What a Citi index says about potential stock market weakness

by Michael Tarsala, CMT

Here is an important index to know about, and one that the folks at Citi say is now flashing a near-term stock market warning signal:

The Citigroup Economic Surprise Index is still positive, but is now on the decline, as you can see below. It reflects more modest or disappointing economic data relative to expectations.

Source: Forexpros.com

The St. Louis Fed is where you can find more background about the index, including how surveyed economists tend to hold on to their optimistic and pessimistic biases for too long.

The CESI index, though, may also give cues about stock market direction. As noted strategist Ed Yardeni points, out, it tends to be correlated with price-to-earnings multiples.

But it may be saying something even more directly about stock prices. Check out this chart from Citi:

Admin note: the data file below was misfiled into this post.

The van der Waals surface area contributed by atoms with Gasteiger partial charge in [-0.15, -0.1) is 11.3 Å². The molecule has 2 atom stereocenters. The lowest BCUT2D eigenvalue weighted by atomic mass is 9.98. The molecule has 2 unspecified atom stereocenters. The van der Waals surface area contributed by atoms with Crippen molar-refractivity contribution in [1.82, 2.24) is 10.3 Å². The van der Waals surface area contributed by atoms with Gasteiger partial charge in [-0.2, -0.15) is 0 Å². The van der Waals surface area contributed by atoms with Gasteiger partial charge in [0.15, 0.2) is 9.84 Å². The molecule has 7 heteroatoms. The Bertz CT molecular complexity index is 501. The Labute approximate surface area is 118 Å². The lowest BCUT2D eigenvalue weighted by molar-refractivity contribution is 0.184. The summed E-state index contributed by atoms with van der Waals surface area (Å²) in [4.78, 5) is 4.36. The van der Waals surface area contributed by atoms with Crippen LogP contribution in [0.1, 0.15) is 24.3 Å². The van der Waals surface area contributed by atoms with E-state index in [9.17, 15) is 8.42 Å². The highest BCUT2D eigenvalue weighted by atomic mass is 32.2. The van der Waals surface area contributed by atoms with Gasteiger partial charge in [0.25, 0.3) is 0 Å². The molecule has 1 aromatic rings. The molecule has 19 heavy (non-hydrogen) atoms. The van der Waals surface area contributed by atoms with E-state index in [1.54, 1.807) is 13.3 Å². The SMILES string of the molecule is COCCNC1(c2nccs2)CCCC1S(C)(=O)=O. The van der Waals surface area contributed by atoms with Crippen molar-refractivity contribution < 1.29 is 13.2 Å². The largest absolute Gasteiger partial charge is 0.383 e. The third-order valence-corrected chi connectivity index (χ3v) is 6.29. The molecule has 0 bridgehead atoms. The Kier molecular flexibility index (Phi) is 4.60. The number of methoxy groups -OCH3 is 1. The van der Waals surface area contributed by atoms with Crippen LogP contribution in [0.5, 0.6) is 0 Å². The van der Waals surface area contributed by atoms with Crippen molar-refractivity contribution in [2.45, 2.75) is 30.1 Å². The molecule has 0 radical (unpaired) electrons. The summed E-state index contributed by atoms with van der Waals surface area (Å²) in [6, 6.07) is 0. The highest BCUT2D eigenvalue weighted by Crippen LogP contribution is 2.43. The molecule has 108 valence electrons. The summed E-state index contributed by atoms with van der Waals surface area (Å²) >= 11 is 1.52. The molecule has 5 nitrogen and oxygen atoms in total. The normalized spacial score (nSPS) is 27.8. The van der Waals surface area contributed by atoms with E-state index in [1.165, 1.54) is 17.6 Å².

Source: Citigroup Inc.

There is not a very strong correlation coefficient between the CESI and the 6-month price change in the S&P 500 (it’s only 0.48: a high correlation coefficient would generally be 0.70 or above).

That said, you will notice that with few exceptions — 2009 being one of them —  the declines in the CESI back down from the 50 level tend to result in stock market weakness in subsequent months.

It’s now fallen back down from just such a high level in recent weeks.

Said Citi strategist Tobias Levkovich: “With the S&P 500 up 24% from its lows, (it’s now up about 29% since his comment), commeasurate with the CESI beginning to rebound off its lows, the downward shift in the index could signal some near-term market weakness.”

And there’s more. The CESI index we have been talking about is for U.S. expectations. There is separate one for G10 countries, and it is falling, too. It’s now at a reading of 13. And it, too, is starting to capture some attention.

Money markets and stocks veteran Tom Lovell noted late last week that, “it will be nearly impossible for risk markets to hold up” if the CESI for the G10 were to fall below zero.”